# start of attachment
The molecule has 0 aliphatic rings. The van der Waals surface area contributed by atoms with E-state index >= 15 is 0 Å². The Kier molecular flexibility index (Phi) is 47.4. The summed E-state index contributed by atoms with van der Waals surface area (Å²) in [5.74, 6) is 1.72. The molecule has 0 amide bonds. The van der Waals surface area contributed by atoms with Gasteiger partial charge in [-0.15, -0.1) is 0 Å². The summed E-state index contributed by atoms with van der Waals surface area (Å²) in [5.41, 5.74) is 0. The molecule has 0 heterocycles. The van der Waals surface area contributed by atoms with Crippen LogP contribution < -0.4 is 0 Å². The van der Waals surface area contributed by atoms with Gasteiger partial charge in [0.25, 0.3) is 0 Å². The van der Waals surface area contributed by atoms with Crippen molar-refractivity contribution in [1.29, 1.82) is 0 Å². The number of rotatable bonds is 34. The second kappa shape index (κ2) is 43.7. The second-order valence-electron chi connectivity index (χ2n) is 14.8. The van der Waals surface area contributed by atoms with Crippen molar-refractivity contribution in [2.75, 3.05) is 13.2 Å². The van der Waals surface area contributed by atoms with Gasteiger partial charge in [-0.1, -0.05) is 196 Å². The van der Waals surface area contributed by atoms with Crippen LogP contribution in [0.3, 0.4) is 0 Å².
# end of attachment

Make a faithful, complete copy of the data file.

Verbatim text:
The molecule has 0 aliphatic rings. The van der Waals surface area contributed by atoms with E-state index >= 15 is 0 Å². The Kier molecular flexibility index (Phi) is 47.4. The summed E-state index contributed by atoms with van der Waals surface area (Å²) in [5.74, 6) is 1.72. The molecule has 0 amide bonds. The van der Waals surface area contributed by atoms with Gasteiger partial charge in [-0.15, -0.1) is 0 Å². The summed E-state index contributed by atoms with van der Waals surface area (Å²) in [5.41, 5.74) is 0. The molecule has 0 heterocycles. The van der Waals surface area contributed by atoms with Crippen LogP contribution < -0.4 is 0 Å². The van der Waals surface area contributed by atoms with Gasteiger partial charge in [0.25, 0.3) is 0 Å². The van der Waals surface area contributed by atoms with Crippen molar-refractivity contribution in [1.29, 1.82) is 0 Å². The number of rotatable bonds is 34. The second kappa shape index (κ2) is 43.7. The second-order valence-electron chi connectivity index (χ2n) is 14.8. The van der Waals surface area contributed by atoms with Crippen molar-refractivity contribution in [2.75, 3.05) is 13.2 Å². The van der Waals surface area contributed by atoms with Gasteiger partial charge in [-0.1, -0.05) is 196 Å². The van der Waals surface area contributed by atoms with Crippen LogP contribution in [0.3, 0.4) is 0 Å².